The Great Long Training Run

After several years of plowing my way through New York City’s streets, I decided to join a local running group—the South Brooklyn Running Club (SBRC)—to provide me with company, friendship, inspiration, and conversation. We’ve run the length of Manhattan, traversed Brooklyn, and criss-crossed the bridges that knit the city together. Although I’ve been with them for fewer than three years, it’s hard for me to remember what it was like to run alone.

But a 20-mile training run stubbornly remains 20 miles no matter the company, and when Birgit, a friend in the group, suggested that we try a 5-4-3-2-1 workout that she’d seen posted on the Intertubes, we approached it with some trepidation—not least because the write-up called it “one of the most demanding race-specific workouts a marathoner can do.” What the run entailed was a slow first and/or second mile, followed by five miles at marathon pace; then another slow mile, followed by four at marathon pace; a further slow mile and then three at marathon pace; another slow mile and then two at half-marathon pace; and, finally, a slow mile and another at half-marathon pace. We’d run a total of 21 miles—of which 15 would be at or faster than our marathon pace.

I offered to try out a shorter version of the workout (5-4-3-2) in New York Road Runners’ 18-mile Marathon Tune-Up a week before our scheduled exercise, with only one slow initial mile, and no final slow and half-marathon-pace mile. I’d not been particularly impressed, especially since the year before I’d completed the 18-mile Tune-Up five minutes faster than the 5-4-3-2 afforded. But I agreed to give it another go.

Birgit and I set off from Carroll Gardens in Brooklyn, and timed our two slow miles (9:30 minutes per mile) so that we were facing the downward slope of the Brooklyn Bridge when we kicked on. Our marathon pace would be 8:00 minutes per mile and our half-marathon 7:30 minutes per mile, as we ran up the West Side of Manhattan to the George Washington Bridge and back. We had our hiccups along the way: Birgit’s running belt caused chafing that needed to be addressed, and I failed to put enough vaseline on my nipples, with the inevitable bleeding. I pushed a little too hard on some of the marathon-pace miles, but when I mentioned to Birgit at mile 16 that it wouldn’t be terrible if we didn’t run the final stages at half-marathon pace, she made it very clear that she hadn’t come all that way to slow down or give up.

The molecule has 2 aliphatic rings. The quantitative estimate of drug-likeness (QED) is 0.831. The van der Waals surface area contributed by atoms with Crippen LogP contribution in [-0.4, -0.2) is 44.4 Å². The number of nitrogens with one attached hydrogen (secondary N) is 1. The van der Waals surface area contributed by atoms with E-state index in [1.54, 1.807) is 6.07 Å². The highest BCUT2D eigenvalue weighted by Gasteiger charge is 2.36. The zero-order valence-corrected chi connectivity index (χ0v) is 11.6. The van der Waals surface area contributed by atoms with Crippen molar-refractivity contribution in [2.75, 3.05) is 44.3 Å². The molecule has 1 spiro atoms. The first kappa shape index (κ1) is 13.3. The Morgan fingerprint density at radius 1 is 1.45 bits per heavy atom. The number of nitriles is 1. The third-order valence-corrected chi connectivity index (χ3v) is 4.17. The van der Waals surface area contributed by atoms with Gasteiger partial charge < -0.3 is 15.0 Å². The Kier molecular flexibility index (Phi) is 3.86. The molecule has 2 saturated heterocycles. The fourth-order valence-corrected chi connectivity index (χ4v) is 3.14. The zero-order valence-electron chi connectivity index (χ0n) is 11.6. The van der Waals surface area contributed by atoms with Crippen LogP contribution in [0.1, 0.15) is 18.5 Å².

By the time we ended our run in Battery Park City we were tired, bloody, sore, and elated. Mario Fraioli, the trainer who’d posted the 5-4-3-2-1 regimen, mentioned that the workout would provide “a huge fitness boost and will give you the confidence that you’re ready to tackle your marathon goal,” and he wasn’t kidding. Although we’d completed many long runs between us, the precision, discipline, and cameraderie of doing it together made it nothing less than exhilarating. Something, we knew, had shifted inside us, and when we both completed October marathons with PRs and BQs, we independently thanked the other in our Facebook posts for that long run. It wasn’t just that the 5-4-3-2-1 showed us that we were fit enough and capable enough, or that it gave us the confidence to succeed. It was important that we did it together—a public acknowledgment of the other’s readiness that was a deeper validation than any private accomplishment.

And that’s perhaps why being part of a club matters. When I’d undertaken the shortened version, I’d been doing it alone, albeit surrounded by thousands of others circling Central Park. Even though I was with only one other person a week later, I needed a mirror-companion to check in with and to join me, bloodied but unbowed, in the whoop that the Garmin’s beep at 21 miles let loose. In the long run, that’s what might be what really matters.

About martinrowe

I am the executive director of the Culture & Animals Foundation, the co-founder of Lantern Publishing & Media, and the author, editor, and ghostwriter of several works of fiction and non-fiction. I live in Brooklyn, New York.
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